The simulations show that the impact could have created molten ice and lopsided lumps of rock inside the planet. This could help explain Uranus' tilted and off-centre magnetic field.

Uranus is similar to the most common type of exoplanets—planets found outside of our solar system—and the researchers hope their findings will help explain how these planets evolved and understand more about their chemical composition.

Explore further: Study of Uranus suggests some of its moons are on a collision course

More information: Astrophysical Journal (2018). DOI: 10.3847/1538-4357/aac725

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13 comments

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PTTG
5 / 5 (8) Jul 02, 2018
The unusual coloration and orientation of Uranus is endlessly fascinating.
Mark Thomas
5 / 5 (7) Jul 02, 2018
Uranus is the nearest planet to have never been orbited by a probe from Earth. I would be so awesome to get close up images of Uranus, including its rings and moons, like the kind the Cassini probe returned from Saturn.
rrwillsj
3.7 / 5 (3) Jul 02, 2018
Yes, drone probes to Uranus would be very useful if the supposition that many planets in other star systems display predictable patterns of similar collisions. That such events may be quite common among newly forming systems.
Surveillance_Egg_Unit
2.6 / 5 (5) Jul 02, 2018
Oh stop...you guys are killing me.
yaridanjo
1 / 5 (7) Jul 03, 2018
I like the 'series of bumps' argument. Our Vulcan (Planet 9) causes comet swarms to form that would threaten Uranus at the same nominal point in its orbit. They last about a million years before they are destroyed or ejected from our solar system. Every so often Uranus would be bumped by some of these massive Kuiper Belt bodies drawn into 3:2 Resonate orbits (with Vulcan):
http://barry.warm...led.html
VULCAN REVEALED
A Dangerous New Jovian Sized Body In Our Solar System
A 2 Earth sized collision would almost destroy Uranus leaving many small asteroid like bodies and these are not found in the local regions.
yaridanjo
1 / 5 (7) Jul 03, 2018
Most of the time, the comet swarms formed by Vulcan would not affect Uranus. But once there was a major impact, there would be a similar opportunity at every Resonate interval (9938 years). The celestial geometries would 'line up', but Uranus would have to be at the same nominal point in its orbit or it would mot get hit. The swarms seen to be about 5 years long in length judging by the one that threatens earth. But maybe each swarm could be very different.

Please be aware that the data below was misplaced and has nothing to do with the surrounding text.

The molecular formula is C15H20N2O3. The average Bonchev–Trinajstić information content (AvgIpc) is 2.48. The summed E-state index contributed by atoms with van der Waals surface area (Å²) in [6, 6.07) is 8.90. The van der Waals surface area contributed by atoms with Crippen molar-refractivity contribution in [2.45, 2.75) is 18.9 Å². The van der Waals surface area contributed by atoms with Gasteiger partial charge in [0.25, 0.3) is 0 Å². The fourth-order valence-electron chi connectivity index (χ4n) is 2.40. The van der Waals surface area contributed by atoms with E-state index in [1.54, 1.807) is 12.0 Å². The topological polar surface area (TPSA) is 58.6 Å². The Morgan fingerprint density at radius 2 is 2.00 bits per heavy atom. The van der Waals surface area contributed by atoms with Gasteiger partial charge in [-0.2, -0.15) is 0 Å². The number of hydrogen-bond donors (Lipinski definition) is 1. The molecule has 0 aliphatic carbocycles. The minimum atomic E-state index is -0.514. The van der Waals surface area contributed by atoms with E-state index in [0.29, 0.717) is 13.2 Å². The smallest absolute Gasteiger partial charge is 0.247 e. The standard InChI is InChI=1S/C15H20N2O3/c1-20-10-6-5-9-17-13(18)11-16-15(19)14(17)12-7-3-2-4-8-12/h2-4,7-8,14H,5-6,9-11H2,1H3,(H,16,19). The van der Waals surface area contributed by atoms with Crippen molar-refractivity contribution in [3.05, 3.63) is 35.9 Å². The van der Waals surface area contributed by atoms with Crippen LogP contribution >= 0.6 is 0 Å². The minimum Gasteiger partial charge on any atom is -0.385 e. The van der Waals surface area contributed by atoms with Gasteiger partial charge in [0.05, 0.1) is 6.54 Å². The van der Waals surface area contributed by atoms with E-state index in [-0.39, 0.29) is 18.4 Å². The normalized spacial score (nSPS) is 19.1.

torbjorn_b_g_larsson
4.2 / 5 (6) Jul 03, 2018
Cool, and very analogous to how Earth/Moon, Mars/northern plains+moons and Pluto/Charon formed.

@yaridanjo: "Vulcan" was a hypothetical planet inside Mercury orbit; relativity explained Mercury's orbit. Planet Nine is a modern hypothetical, explaining some anomalous Kuiper Belt Object behavior as well as the planetary plan tilt (of 6 degrees).

But Planet Nine orbit is - if it exists - well inside the comet Oort cloud (600 au vs 100,000 au) - and does not affect comets aside from spreading the Oort cloud early on, until its effect was guaranteed nil. No peer review publications using elaborate simulations claim what you without any evidence whatsoever claimed.

Please refrain from spamming irrelevant links. Most readers here are interested in factual nature and science.
yaridanjo
1 / 5 (6) Jul 03, 2018
Torbjorn: we have the complete set of orbital parameters and an estimate of mass for our Vulcan in the outer solar system. Two of these seem to be very close to what some astronomers expect for Planet Nine. The Spanish astronomers think it's semi-major axis is in the 300-400 AU range and the UofAz astronomers think its orbital inclination is 18 or 48 degrees.